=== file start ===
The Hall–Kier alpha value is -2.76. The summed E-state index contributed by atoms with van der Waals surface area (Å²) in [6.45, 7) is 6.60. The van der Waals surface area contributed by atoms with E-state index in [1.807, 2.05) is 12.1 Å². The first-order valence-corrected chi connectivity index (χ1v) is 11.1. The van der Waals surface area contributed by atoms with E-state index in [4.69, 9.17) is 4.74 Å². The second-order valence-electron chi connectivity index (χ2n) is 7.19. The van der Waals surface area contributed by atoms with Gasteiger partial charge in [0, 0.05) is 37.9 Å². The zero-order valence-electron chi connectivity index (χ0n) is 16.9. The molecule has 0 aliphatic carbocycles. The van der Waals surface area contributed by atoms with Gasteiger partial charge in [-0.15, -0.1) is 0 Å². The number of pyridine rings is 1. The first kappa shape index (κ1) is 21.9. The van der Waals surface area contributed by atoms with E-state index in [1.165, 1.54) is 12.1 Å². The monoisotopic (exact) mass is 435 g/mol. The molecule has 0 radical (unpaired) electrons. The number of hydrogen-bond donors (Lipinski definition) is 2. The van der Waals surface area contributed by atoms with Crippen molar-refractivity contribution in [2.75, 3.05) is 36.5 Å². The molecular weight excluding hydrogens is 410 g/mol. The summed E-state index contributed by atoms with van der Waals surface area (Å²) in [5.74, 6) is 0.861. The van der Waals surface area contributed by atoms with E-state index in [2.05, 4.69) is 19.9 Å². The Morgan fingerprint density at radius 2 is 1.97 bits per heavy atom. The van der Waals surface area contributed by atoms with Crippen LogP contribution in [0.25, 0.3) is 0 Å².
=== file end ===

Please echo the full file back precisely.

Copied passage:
The Hall–Kier alpha value is -2.76. The summed E-state index contributed by atoms with van der Waals surface area (Å²) in [6.45, 7) is 6.60. The van der Waals surface area contributed by atoms with E-state index in [1.807, 2.05) is 12.1 Å². The first-order valence-corrected chi connectivity index (χ1v) is 11.1. The van der Waals surface area contributed by atoms with E-state index in [4.69, 9.17) is 4.74 Å². The second-order valence-electron chi connectivity index (χ2n) is 7.19. The van der Waals surface area contributed by atoms with Gasteiger partial charge in [0, 0.05) is 37.9 Å². The zero-order valence-electron chi connectivity index (χ0n) is 16.9. The molecule has 0 aliphatic carbocycles. The van der Waals surface area contributed by atoms with Gasteiger partial charge in [-0.15, -0.1) is 0 Å². The number of pyridine rings is 1. The first kappa shape index (κ1) is 21.9. The van der Waals surface area contributed by atoms with E-state index in [1.165, 1.54) is 12.1 Å². The monoisotopic (exact) mass is 435 g/mol. The molecule has 0 radical (unpaired) electrons. The number of hydrogen-bond donors (Lipinski definition) is 2. The van der Waals surface area contributed by atoms with Crippen molar-refractivity contribution in [2.75, 3.05) is 36.5 Å². The molecular weight excluding hydrogens is 410 g/mol. The summed E-state index contributed by atoms with van der Waals surface area (Å²) in [5.74, 6) is 0.861. The van der Waals surface area contributed by atoms with E-state index in [2.05, 4.69) is 19.9 Å². The Morgan fingerprint density at radius 2 is 1.97 bits per heavy atom. The van der Waals surface area contributed by atoms with Crippen LogP contribution in [0.25, 0.3) is 0 Å².